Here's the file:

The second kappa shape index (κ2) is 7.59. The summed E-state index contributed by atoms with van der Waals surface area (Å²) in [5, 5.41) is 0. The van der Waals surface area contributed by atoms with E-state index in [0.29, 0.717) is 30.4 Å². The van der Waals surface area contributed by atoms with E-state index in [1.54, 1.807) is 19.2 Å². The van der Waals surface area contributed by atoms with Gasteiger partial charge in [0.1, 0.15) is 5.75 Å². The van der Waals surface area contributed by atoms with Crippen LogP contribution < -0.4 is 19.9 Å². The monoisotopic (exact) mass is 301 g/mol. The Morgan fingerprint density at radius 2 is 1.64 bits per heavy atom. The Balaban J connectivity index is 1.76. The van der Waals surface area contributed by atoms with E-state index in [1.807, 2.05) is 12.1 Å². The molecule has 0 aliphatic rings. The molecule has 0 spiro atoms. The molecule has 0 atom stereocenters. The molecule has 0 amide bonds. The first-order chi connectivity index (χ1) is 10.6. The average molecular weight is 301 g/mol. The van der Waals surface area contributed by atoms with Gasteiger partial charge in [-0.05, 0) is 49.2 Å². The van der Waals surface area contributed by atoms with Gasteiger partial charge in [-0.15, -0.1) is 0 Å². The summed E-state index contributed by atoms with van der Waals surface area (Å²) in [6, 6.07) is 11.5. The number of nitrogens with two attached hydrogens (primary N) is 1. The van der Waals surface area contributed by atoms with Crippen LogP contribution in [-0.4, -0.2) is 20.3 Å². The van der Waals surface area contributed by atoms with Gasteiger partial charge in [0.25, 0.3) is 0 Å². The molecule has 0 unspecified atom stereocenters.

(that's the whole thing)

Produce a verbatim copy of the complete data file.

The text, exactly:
The second kappa shape index (κ2) is 7.59. The summed E-state index contributed by atoms with van der Waals surface area (Å²) in [5, 5.41) is 0. The van der Waals surface area contributed by atoms with E-state index in [0.29, 0.717) is 30.4 Å². The van der Waals surface area contributed by atoms with E-state index in [1.54, 1.807) is 19.2 Å². The van der Waals surface area contributed by atoms with Gasteiger partial charge in [0.1, 0.15) is 5.75 Å². The van der Waals surface area contributed by atoms with Crippen LogP contribution < -0.4 is 19.9 Å². The monoisotopic (exact) mass is 301 g/mol. The Morgan fingerprint density at radius 2 is 1.64 bits per heavy atom. The Balaban J connectivity index is 1.76. The van der Waals surface area contributed by atoms with E-state index in [1.807, 2.05) is 12.1 Å². The molecule has 0 aliphatic rings. The molecule has 0 spiro atoms. The molecule has 0 atom stereocenters. The molecule has 0 amide bonds. The first-order chi connectivity index (χ1) is 10.6. The average molecular weight is 301 g/mol. The van der Waals surface area contributed by atoms with Gasteiger partial charge in [-0.05, 0) is 49.2 Å². The van der Waals surface area contributed by atoms with Gasteiger partial charge in [-0.15, -0.1) is 0 Å². The summed E-state index contributed by atoms with van der Waals surface area (Å²) in [6, 6.07) is 11.5. The number of nitrogens with two attached hydrogens (primary N) is 1. The van der Waals surface area contributed by atoms with Crippen LogP contribution in [-0.4, -0.2) is 20.3 Å². The van der Waals surface area contributed by atoms with Gasteiger partial charge in [0.25, 0.3) is 0 Å². The molecule has 0 unspecified atom stereocenters.